Geiger and Marsden’s experiment

The 'plum pudding' model of the atom

The plum pudding model shows an atom with a positive charge with multiple negatively charged electrons dotted around inside it.

An early model of the structure of the atom was called the plum pudding model. In this model, the atom was imagined to be a sphere of positive charge with negatively charged electrons dotted around inside it - like plums in a pudding.

Scientific models can be tested to see if they are correct by doing experiments. An experiment carried out in 1909 showed that the plum pudding model could not be correct.

Rutherford's scattering experiment

A scientist called Ernest Rutherford designed an experiment to test the plum pudding model. It was carried out by his assistants Hans Geiger and Ernest Marsden.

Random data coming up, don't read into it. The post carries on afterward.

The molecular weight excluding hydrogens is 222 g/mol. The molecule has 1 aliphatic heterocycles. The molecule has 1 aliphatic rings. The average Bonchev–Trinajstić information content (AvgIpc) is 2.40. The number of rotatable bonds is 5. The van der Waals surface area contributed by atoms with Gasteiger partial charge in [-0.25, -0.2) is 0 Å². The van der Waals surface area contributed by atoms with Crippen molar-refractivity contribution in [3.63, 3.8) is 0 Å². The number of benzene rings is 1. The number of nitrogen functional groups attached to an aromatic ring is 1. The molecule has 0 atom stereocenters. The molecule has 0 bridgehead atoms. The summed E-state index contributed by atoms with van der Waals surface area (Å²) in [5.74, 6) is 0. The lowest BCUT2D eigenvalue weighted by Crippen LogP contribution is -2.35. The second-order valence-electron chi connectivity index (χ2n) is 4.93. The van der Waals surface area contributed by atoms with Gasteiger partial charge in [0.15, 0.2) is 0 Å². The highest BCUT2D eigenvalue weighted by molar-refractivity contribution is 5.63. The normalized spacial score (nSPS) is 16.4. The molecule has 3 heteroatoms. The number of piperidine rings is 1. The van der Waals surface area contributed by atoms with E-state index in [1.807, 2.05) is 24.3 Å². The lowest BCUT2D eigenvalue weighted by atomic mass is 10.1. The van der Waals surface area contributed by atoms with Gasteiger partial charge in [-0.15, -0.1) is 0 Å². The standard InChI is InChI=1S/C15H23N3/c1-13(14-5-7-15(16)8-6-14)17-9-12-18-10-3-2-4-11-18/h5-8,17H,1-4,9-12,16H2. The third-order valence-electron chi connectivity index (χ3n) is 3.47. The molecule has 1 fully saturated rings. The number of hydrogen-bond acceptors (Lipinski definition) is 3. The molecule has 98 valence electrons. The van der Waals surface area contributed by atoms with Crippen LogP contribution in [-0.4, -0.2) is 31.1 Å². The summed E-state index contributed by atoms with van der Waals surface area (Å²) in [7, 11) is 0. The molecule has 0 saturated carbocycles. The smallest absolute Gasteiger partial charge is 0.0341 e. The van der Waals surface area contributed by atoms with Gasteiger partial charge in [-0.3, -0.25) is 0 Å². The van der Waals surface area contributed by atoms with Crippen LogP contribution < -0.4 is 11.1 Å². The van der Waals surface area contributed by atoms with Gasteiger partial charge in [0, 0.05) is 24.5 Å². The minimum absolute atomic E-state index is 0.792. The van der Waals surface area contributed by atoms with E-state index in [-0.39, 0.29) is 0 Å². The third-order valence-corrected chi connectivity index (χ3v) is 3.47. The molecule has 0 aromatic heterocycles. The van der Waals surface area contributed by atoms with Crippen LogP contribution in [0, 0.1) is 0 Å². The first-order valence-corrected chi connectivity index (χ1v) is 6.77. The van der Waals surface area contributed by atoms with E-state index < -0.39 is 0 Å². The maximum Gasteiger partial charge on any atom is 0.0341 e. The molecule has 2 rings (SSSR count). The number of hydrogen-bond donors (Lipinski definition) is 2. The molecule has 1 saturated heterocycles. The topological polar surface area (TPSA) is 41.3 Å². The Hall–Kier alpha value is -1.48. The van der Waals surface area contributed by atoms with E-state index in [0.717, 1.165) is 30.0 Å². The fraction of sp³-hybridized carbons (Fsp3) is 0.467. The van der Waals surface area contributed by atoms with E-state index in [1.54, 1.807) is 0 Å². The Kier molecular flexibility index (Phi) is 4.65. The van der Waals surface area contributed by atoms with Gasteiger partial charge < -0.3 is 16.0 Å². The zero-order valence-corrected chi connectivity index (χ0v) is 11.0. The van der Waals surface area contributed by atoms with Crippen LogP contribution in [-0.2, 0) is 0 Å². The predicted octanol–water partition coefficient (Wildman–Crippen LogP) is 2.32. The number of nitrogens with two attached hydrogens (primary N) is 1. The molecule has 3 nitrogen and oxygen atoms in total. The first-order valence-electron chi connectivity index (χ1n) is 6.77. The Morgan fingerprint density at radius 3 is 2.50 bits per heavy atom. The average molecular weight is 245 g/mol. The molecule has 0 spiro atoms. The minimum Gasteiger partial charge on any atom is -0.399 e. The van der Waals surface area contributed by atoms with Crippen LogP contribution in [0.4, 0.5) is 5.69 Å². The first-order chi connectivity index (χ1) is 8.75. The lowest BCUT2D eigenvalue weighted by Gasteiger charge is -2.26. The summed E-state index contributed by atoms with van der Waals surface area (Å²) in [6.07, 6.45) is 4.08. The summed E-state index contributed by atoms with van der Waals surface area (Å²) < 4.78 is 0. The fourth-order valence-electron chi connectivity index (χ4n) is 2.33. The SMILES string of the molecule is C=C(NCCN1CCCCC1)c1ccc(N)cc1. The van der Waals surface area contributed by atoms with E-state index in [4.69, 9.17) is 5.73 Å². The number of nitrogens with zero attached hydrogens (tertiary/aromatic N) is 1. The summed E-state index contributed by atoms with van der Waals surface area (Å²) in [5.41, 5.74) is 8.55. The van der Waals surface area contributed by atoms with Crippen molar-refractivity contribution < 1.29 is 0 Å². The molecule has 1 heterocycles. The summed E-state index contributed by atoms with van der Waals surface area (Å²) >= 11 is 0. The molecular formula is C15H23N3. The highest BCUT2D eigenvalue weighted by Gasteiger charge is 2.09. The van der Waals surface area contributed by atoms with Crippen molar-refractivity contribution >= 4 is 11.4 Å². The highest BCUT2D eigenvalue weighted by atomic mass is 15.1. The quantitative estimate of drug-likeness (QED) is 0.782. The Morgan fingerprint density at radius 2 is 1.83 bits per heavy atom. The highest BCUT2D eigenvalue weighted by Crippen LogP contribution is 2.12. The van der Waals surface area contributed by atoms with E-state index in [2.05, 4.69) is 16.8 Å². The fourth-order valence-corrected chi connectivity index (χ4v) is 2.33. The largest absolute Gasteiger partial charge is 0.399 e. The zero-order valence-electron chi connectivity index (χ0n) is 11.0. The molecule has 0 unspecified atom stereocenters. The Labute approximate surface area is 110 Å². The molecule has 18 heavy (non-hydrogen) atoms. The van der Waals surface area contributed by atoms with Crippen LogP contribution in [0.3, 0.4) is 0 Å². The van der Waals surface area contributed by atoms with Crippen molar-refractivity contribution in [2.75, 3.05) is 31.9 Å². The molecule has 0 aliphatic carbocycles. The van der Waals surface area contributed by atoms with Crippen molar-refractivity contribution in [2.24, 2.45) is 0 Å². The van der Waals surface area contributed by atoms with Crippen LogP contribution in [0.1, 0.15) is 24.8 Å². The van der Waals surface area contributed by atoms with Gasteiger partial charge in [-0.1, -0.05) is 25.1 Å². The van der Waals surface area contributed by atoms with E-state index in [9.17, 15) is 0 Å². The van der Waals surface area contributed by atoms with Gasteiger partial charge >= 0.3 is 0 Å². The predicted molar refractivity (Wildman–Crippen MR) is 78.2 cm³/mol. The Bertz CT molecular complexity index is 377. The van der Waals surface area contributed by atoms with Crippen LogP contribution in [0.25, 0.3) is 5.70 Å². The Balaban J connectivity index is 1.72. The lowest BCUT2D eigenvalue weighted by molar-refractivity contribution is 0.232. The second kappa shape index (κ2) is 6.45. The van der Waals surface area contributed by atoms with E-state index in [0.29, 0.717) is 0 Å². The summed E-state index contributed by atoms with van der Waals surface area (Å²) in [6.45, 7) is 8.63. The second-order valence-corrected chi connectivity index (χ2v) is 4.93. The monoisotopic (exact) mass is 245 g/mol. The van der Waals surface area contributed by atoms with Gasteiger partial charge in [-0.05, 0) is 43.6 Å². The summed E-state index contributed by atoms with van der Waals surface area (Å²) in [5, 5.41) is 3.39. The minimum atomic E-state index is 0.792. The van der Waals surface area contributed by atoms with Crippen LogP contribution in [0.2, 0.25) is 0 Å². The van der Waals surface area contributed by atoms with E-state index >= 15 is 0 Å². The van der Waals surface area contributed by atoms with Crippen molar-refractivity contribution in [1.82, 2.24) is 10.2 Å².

A beam of alpha particles was aimed at very thin gold foil and their passage through the foil detected. The scientists expected the alpha particles to pass straight through the foil, but something else also happened.

Some of the alpha particles emerged from the foil at different angles, and some even came straight back. The scientists realised that the positively charged alpha particles were being repelled and deflected by a tiny concentration of positive charge in the centre of the atom (the nucleus).

The nuclear model shows an atom with protons and neutrons in its core, with electrons orbiting at a distance from this central nucleus.

As a result of this experiment, the plum pudding model was replaced by the nuclear model of the atom.